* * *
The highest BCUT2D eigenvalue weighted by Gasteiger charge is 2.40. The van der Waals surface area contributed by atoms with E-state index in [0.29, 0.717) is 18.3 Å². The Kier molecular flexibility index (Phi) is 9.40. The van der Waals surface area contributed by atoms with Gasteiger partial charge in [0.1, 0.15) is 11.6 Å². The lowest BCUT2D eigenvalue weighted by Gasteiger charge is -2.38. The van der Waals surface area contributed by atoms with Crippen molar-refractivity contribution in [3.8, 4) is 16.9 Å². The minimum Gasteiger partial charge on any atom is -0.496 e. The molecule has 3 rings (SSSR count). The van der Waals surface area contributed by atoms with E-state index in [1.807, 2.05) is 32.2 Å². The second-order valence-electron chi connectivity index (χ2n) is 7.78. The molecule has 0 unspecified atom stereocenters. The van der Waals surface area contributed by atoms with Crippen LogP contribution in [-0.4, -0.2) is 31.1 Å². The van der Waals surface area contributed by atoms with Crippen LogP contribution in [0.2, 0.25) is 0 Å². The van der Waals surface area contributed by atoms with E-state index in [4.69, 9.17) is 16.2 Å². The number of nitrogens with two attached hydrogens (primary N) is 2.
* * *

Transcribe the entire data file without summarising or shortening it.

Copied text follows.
The highest BCUT2D eigenvalue weighted by Gasteiger charge is 2.40. The van der Waals surface area contributed by atoms with E-state index in [0.29, 0.717) is 18.3 Å². The Kier molecular flexibility index (Phi) is 9.40. The van der Waals surface area contributed by atoms with Gasteiger partial charge in [0.1, 0.15) is 11.6 Å². The lowest BCUT2D eigenvalue weighted by Gasteiger charge is -2.38. The van der Waals surface area contributed by atoms with Crippen molar-refractivity contribution in [3.8, 4) is 16.9 Å². The minimum Gasteiger partial charge on any atom is -0.496 e. The molecule has 3 rings (SSSR count). The van der Waals surface area contributed by atoms with E-state index in [1.807, 2.05) is 32.2 Å². The second-order valence-electron chi connectivity index (χ2n) is 7.78. The molecule has 0 unspecified atom stereocenters. The van der Waals surface area contributed by atoms with Crippen LogP contribution in [-0.4, -0.2) is 31.1 Å². The van der Waals surface area contributed by atoms with Crippen LogP contribution in [0.2, 0.25) is 0 Å². The van der Waals surface area contributed by atoms with E-state index in [4.69, 9.17) is 16.2 Å². The number of nitrogens with two attached hydrogens (primary N) is 2.